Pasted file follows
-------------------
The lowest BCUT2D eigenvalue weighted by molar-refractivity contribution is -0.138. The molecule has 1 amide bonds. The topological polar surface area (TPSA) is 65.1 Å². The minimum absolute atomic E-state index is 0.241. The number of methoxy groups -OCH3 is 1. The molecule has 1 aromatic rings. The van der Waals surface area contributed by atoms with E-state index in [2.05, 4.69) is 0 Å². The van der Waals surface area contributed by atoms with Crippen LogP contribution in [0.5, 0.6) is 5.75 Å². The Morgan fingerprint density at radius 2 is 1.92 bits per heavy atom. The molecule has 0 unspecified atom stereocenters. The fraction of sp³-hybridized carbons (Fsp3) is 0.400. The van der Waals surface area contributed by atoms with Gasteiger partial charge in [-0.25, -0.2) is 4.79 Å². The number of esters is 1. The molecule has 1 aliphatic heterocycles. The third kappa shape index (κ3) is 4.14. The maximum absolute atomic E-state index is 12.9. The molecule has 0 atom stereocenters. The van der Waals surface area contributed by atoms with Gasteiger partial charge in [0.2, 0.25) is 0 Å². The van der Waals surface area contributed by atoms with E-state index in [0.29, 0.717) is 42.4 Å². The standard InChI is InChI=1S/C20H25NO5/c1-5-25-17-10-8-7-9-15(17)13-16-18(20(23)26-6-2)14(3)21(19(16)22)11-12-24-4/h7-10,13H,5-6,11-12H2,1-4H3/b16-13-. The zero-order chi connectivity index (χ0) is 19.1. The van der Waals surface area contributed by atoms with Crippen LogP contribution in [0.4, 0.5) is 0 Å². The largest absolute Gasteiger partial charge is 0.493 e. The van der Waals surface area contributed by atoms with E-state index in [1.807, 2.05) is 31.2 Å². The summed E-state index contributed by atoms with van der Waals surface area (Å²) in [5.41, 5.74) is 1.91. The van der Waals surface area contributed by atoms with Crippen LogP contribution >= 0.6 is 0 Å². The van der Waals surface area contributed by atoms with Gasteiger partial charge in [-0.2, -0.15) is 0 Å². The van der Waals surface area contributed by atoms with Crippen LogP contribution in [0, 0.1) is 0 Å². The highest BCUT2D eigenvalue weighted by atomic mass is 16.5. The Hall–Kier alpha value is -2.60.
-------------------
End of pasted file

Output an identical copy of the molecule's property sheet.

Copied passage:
The lowest BCUT2D eigenvalue weighted by molar-refractivity contribution is -0.138. The molecule has 1 amide bonds. The topological polar surface area (TPSA) is 65.1 Å². The minimum absolute atomic E-state index is 0.241. The number of methoxy groups -OCH3 is 1. The molecule has 1 aromatic rings. The van der Waals surface area contributed by atoms with E-state index in [2.05, 4.69) is 0 Å². The van der Waals surface area contributed by atoms with Crippen LogP contribution in [0.5, 0.6) is 5.75 Å². The Morgan fingerprint density at radius 2 is 1.92 bits per heavy atom. The molecule has 0 unspecified atom stereocenters. The fraction of sp³-hybridized carbons (Fsp3) is 0.400. The van der Waals surface area contributed by atoms with Gasteiger partial charge in [-0.25, -0.2) is 4.79 Å². The number of esters is 1. The molecule has 1 aliphatic heterocycles. The third kappa shape index (κ3) is 4.14. The maximum absolute atomic E-state index is 12.9. The molecule has 0 atom stereocenters. The van der Waals surface area contributed by atoms with Gasteiger partial charge in [0.2, 0.25) is 0 Å². The van der Waals surface area contributed by atoms with E-state index in [0.29, 0.717) is 42.4 Å². The standard InChI is InChI=1S/C20H25NO5/c1-5-25-17-10-8-7-9-15(17)13-16-18(20(23)26-6-2)14(3)21(19(16)22)11-12-24-4/h7-10,13H,5-6,11-12H2,1-4H3/b16-13-. The zero-order chi connectivity index (χ0) is 19.1. The van der Waals surface area contributed by atoms with Crippen LogP contribution in [0.4, 0.5) is 0 Å². The largest absolute Gasteiger partial charge is 0.493 e. The van der Waals surface area contributed by atoms with E-state index in [1.807, 2.05) is 31.2 Å². The summed E-state index contributed by atoms with van der Waals surface area (Å²) in [5.41, 5.74) is 1.91. The van der Waals surface area contributed by atoms with Crippen LogP contribution >= 0.6 is 0 Å². The van der Waals surface area contributed by atoms with Gasteiger partial charge in [-0.2, -0.15) is 0 Å². The van der Waals surface area contributed by atoms with Crippen LogP contribution in [0, 0.1) is 0 Å². The highest BCUT2D eigenvalue weighted by atomic mass is 16.5. The Hall–Kier alpha value is -2.60.